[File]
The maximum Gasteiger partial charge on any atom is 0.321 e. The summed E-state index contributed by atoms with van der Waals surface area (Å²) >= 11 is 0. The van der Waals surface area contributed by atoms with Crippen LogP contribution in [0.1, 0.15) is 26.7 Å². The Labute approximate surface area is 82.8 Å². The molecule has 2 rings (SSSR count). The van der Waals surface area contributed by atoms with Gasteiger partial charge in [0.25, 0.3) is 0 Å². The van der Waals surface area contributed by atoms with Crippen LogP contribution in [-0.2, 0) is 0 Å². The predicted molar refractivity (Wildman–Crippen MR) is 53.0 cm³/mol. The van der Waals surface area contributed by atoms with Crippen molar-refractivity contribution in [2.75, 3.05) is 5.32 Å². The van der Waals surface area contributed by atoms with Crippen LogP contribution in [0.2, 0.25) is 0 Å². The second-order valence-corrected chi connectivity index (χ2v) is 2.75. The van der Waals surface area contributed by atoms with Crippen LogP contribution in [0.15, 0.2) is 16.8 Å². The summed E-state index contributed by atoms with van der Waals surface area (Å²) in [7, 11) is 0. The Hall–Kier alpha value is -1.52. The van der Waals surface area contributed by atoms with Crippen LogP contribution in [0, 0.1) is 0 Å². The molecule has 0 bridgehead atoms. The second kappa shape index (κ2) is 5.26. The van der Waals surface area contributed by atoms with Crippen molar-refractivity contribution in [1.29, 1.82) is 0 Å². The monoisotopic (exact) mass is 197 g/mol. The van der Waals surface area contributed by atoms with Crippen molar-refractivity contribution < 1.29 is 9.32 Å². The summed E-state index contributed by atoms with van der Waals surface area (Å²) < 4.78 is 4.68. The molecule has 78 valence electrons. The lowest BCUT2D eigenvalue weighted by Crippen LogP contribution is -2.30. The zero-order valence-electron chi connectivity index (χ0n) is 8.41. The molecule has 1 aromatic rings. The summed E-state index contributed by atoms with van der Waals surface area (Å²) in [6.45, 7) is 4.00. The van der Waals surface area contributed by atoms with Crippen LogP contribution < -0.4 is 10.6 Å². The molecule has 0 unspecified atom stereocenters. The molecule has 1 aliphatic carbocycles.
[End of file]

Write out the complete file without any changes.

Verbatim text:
The maximum Gasteiger partial charge on any atom is 0.321 e. The summed E-state index contributed by atoms with van der Waals surface area (Å²) >= 11 is 0. The van der Waals surface area contributed by atoms with Crippen LogP contribution in [0.1, 0.15) is 26.7 Å². The Labute approximate surface area is 82.8 Å². The molecule has 2 rings (SSSR count). The van der Waals surface area contributed by atoms with Gasteiger partial charge in [0.25, 0.3) is 0 Å². The van der Waals surface area contributed by atoms with Crippen LogP contribution in [-0.2, 0) is 0 Å². The predicted molar refractivity (Wildman–Crippen MR) is 53.0 cm³/mol. The van der Waals surface area contributed by atoms with Crippen molar-refractivity contribution in [2.75, 3.05) is 5.32 Å². The van der Waals surface area contributed by atoms with Crippen LogP contribution in [0.2, 0.25) is 0 Å². The second-order valence-corrected chi connectivity index (χ2v) is 2.75. The van der Waals surface area contributed by atoms with Crippen LogP contribution in [0.15, 0.2) is 16.8 Å². The summed E-state index contributed by atoms with van der Waals surface area (Å²) in [7, 11) is 0. The Hall–Kier alpha value is -1.52. The van der Waals surface area contributed by atoms with Crippen LogP contribution in [0, 0.1) is 0 Å². The molecule has 0 bridgehead atoms. The second kappa shape index (κ2) is 5.26. The van der Waals surface area contributed by atoms with Crippen molar-refractivity contribution in [1.29, 1.82) is 0 Å². The monoisotopic (exact) mass is 197 g/mol. The van der Waals surface area contributed by atoms with Crippen molar-refractivity contribution < 1.29 is 9.32 Å². The summed E-state index contributed by atoms with van der Waals surface area (Å²) < 4.78 is 4.68. The molecule has 78 valence electrons. The lowest BCUT2D eigenvalue weighted by Crippen LogP contribution is -2.30. The zero-order valence-electron chi connectivity index (χ0n) is 8.41. The molecule has 1 aromatic rings. The summed E-state index contributed by atoms with van der Waals surface area (Å²) in [6.45, 7) is 4.00. The van der Waals surface area contributed by atoms with Crippen LogP contribution < -0.4 is 10.6 Å². The molecule has 0 unspecified atom stereocenters. The molecule has 1 aliphatic carbocycles.